FIG. 1 is a diagram of the airborne apparatus for direct electromagnetic prospecting of hydrocarbon deposits; and
FIG. 2 is a diagram of an induction antenna.
The invention will be better understood from the following description of a particular embodiment with reference to the method for direct airborne electromagnetic prospecting of hydrocarbon deposits as described in U.S. patent application Ser No. 385,228.
According to the invention, the helicopter is equipped with an electromagnetic assembly comprising a transmitter system, a receiving system and a processing system.
The transmitting operation is carried out at several hundred combinations of transmitting system characteristics: helicopter altitude, electromagnetic field frequency and transmitter loop inclination and direction. The receiving operation multiplies the number of these combinations as two parameters, amplitude and phase, of three orthogonal electromagnetic field components Hx, Hy, Hz are measured by the receiving system. The transmitting and detecting operations are carried out first over a known area (a stage of system instruction) and then over an unknown area (a stage of actual prospecting). The data processing system converts electronically the measured results directly into hydrocarbon occurrence probability levels on the basis of pattern recognition theory. In the stage of system instruction, the multidimensional patterns of known petroleum reservoirs and known barren locations are determined as vectors composed of phase and amplitude values obtained over numerous combinations of the above mentioned characteristics. In the stage of actual prospecting, the patterns obtained for points over an unknown area are compared electronically with the patterns determined for points over a known area, and the hydrocarbon occurrence probability value is obtained for each point over the unknown area on the basis of similarity between patterns.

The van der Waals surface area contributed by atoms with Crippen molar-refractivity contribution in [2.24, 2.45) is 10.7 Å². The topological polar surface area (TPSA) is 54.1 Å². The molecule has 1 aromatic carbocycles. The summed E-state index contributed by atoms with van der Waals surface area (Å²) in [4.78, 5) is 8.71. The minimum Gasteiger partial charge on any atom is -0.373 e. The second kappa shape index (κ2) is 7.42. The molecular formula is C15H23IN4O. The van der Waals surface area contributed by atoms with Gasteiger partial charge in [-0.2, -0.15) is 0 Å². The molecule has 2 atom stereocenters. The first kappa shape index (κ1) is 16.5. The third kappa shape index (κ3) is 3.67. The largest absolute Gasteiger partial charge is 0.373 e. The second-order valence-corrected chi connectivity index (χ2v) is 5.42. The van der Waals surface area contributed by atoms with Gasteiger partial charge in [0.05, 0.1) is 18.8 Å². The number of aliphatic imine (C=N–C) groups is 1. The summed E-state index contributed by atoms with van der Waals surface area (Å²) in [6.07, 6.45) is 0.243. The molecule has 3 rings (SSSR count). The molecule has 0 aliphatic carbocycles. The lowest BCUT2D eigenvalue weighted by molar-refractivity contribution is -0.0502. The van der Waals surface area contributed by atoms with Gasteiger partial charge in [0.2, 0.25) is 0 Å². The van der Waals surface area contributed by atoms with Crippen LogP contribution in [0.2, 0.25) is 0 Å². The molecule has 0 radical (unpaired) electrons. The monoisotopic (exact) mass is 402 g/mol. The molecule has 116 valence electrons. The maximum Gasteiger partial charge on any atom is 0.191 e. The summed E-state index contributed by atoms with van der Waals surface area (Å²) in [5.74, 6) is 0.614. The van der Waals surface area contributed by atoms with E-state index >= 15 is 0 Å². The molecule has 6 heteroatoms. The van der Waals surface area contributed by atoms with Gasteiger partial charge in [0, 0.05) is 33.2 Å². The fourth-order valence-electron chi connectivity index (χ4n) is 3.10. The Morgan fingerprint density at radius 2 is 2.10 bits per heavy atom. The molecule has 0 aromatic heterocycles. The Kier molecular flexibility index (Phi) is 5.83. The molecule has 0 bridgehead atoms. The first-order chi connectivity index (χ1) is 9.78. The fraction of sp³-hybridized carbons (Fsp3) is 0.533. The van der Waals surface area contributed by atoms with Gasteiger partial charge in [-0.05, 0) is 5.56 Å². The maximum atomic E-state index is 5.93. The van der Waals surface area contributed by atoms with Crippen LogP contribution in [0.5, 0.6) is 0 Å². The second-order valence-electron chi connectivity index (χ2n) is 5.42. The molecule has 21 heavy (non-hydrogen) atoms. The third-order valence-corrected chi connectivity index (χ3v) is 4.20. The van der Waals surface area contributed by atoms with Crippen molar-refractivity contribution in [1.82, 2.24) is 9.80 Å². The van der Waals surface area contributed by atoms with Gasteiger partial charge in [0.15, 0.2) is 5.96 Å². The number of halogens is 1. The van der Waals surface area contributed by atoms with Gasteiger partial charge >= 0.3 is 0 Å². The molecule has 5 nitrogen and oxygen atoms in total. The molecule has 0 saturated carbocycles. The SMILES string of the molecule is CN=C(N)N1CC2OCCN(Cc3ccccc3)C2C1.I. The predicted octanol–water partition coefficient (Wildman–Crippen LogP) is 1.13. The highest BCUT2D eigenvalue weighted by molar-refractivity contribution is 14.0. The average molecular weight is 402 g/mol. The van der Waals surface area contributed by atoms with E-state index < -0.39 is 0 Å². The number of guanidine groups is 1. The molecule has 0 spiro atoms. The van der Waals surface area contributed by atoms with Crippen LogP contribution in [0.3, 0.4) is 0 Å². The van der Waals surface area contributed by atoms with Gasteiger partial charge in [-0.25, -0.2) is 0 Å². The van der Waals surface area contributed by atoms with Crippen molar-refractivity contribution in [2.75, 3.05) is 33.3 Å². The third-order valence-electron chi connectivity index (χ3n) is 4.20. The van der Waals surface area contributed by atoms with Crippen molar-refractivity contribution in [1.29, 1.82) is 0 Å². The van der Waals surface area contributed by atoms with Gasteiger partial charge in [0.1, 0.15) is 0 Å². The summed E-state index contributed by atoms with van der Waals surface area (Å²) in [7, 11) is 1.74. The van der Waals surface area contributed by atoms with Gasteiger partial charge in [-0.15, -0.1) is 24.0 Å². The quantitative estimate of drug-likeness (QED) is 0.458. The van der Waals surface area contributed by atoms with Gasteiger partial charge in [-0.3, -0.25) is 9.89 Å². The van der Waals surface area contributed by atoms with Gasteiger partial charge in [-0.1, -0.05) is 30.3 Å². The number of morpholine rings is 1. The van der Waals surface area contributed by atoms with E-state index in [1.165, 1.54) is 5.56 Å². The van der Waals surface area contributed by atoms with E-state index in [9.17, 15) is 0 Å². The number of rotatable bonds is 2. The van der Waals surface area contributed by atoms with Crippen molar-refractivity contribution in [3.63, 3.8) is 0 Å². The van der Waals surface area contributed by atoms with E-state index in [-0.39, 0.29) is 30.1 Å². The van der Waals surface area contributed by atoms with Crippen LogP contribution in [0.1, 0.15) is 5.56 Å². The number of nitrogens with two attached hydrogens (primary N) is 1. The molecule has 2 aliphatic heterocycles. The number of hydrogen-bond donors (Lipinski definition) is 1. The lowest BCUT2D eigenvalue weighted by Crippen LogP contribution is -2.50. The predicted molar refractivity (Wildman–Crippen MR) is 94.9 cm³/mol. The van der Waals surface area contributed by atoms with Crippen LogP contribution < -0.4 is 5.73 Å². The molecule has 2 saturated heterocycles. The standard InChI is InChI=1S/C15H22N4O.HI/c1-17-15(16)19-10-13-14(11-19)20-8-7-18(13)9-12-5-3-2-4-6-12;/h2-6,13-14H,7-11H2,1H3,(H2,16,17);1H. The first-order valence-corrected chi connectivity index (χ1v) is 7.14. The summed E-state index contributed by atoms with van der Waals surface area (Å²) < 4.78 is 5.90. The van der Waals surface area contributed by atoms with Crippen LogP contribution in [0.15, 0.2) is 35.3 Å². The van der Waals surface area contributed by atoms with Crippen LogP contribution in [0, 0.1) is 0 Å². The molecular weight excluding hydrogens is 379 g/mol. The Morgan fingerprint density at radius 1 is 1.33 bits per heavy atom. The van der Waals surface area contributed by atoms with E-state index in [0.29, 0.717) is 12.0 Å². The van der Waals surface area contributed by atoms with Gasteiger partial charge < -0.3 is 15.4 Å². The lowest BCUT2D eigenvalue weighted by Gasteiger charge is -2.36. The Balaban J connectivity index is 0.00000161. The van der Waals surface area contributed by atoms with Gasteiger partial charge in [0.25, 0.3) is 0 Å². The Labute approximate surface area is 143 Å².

A transmitting system, with reference to FIG. 1, consists of a high power induction transmitter loop 9 energized by a power generator 10 with alternating current through a supply cable 19. Six signals of different frequencies within the 0.1-10 Hz frequency range, e.g. 0.25-0.5-1-2-4-8 Hz, are sent from the power generator 10 to the transmitter loop 9. Transmitter loop 9 is made of a large number of turns of an insulated single conductor. The loop is suspended vertically from a helicopter 1 by means of snap fastener 2, a shaft 3 with an articulated joint and a supporting frame 4. Snap fastener 2 enables the transmitting system to be attached to and detached from a hovering helicopter as the helicopter cannot land or start with the equipment attached, and to be disconnected immediately in the case of an emergency. Shaft 3 serves to tow the frame 4 with transmitter loop 9, while its articulated joint enables the frame and loop to be oriented in any direction and at any angle. Supporting frame 4 is made of two crossed bars, to which ends transmitter loop 9 is mounted rigidly. The whole transmitting system, excluding power generator 10 that is installed on the helicopter board, may be also suspended from an electric winch 8 for manipulating the system during helicopter take off and landing.